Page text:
The traditional process of turning barley into tsampa is often described as long or arduous; and, before many of the modern conveniences, I can understand that characterization. If one were a Tibetan living out on the plateau during the 19th century through the mid-twentieth century, the process was, in fact, time-consuming. The process can be broken down into four basic steps: (1) acquiring the barley; (2) prepping the barley, if necessary; (3) roasting the barley; and (4) grinding the barley. While the first step would seem to be easy, given the availability of barley in Tibet, the rest of it required time and resources. Some of those resources, like fuel for the fire, are precious given their scarcity on the plateau.

During my research, I came across a personal account of how a Tibetan nun, Choe-la, prepared tsampa. According to the account: 

My mother would get barley grown at high altitude from Manali or Ladakh. [Manali is a city in India and Ladakh is region within India, so the account comes from someone whose family had left Tibet.] Once it arrived, Choe-la would get one or two helpers and they would start the washing process - which is tedious and time-consuming. Then comes my favorite part, which is the roasting. The washed and dried barley is roasted in hot sand until the barley is cooked through - like popcorn, one can smell the roasted barley or "yoe" as we call it, from a distance and Choe-la would allow us kids to fill our pockets with fresh "yoe" to eat on the way to school. Next is the final step of grinding the roasted barley into Tsampa flour .... Choe-la always said, the best Tsampa comes from the "chu-tha" - water mill.

This account tells us a lot about how tsampa was made. From the purchase of the barley, to the washing and drying of the seeds, and ending with the roasting over hot sand. 

Tsampa on the Tibetan Table

The roasted barley flour - having already been "cooked" - became a very flexible ingredient that could be used in a variety of ways. As the British travel writer, Peter Fleming, recounted during a trip in the Tibetan region: 

Tsampa ... is sustaining, digestible and cheap. For nearly three months we had tsampa for breakfast, tsampa for lunch and the diet was neither as unappetizing nor as monotonous as it sounds. One of the great virtues of tsampa is that you can vary the the flavour and the consistency at will. You can make it into a cake or you can make it into a porridge; and either can be flavored with sugar, salt, pepper, vinegar or (on special occasions for you only had one bottle) Worcester Sauce. And, if that were not enough, you can make it with cocoa instead of with tea. I would not go so far as to say that you never get tired of tsampa, but you would get tired of anything else much quicker.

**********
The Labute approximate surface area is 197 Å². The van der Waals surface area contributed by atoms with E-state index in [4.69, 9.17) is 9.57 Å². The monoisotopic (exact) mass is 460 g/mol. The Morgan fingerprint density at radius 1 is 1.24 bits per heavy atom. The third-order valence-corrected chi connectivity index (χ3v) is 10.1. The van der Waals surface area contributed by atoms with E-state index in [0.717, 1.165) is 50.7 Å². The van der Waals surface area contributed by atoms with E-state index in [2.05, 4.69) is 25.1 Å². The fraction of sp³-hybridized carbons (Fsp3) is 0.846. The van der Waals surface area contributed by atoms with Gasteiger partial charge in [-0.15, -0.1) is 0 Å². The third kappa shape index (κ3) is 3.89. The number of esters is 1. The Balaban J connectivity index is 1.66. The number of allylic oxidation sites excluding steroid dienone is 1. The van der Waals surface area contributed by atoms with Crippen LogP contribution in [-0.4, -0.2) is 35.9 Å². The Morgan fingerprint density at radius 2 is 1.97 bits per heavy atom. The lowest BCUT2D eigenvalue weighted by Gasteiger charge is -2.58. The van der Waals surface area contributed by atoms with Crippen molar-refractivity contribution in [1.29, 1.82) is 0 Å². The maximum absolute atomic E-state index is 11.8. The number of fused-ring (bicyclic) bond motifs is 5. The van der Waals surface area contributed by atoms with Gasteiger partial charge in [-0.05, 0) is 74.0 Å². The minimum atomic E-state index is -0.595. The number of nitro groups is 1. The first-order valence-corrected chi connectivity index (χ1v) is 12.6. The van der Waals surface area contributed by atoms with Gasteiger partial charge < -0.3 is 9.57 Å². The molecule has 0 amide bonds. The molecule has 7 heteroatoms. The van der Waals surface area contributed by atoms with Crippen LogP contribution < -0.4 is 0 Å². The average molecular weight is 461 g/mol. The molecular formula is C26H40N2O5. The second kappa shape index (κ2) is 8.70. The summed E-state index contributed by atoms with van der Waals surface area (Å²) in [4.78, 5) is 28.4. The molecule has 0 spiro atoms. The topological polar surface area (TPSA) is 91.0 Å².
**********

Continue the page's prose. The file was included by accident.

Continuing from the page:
This food finds itself not only on the Tibetan Table, but in religious ceremonies as well. Some Buddhist rituals call for the throwing of pinches of tsampa into the air as a "mark of joy and celebration." Throwing tsampa has made its way into other occasions, such as throwing it on the new year, while chanting verses calling for good luck. To round out the occasions, Tibetans also throw tsampa at funerals, where, according to Buddhist ritual, it is intended to release the soul of the departed. 

The Mindfulness of Tsampa Preparation

Recently, I decided that I would prepare tsampa myself. Fortunately, I have a ready source for hulled barley and a ready fuel (namely, my stove). I also had a recipe in a cookbook, Beyond the Great Wall, which was written by Jeremy Alford and Naomi Duguid. While this book was given to me as a present, I had become familiar with Duguid's work exploring cuisines such as those in Burma or Persia (that is, Iran and the Caucuses). 

The process was not long or arduous to prepare tsampa, thanks to many modern conveniences. I did not have any barley on hand, but with the advent of the Internet, it was not hard to find a bag of organic, hulled barley berries. I also did not need any sand, I just used a good, solid pan on a stove. With the berries literally in hand, along with that heated pan, I began the roasting process. Once the berries were in the pan, things began to change.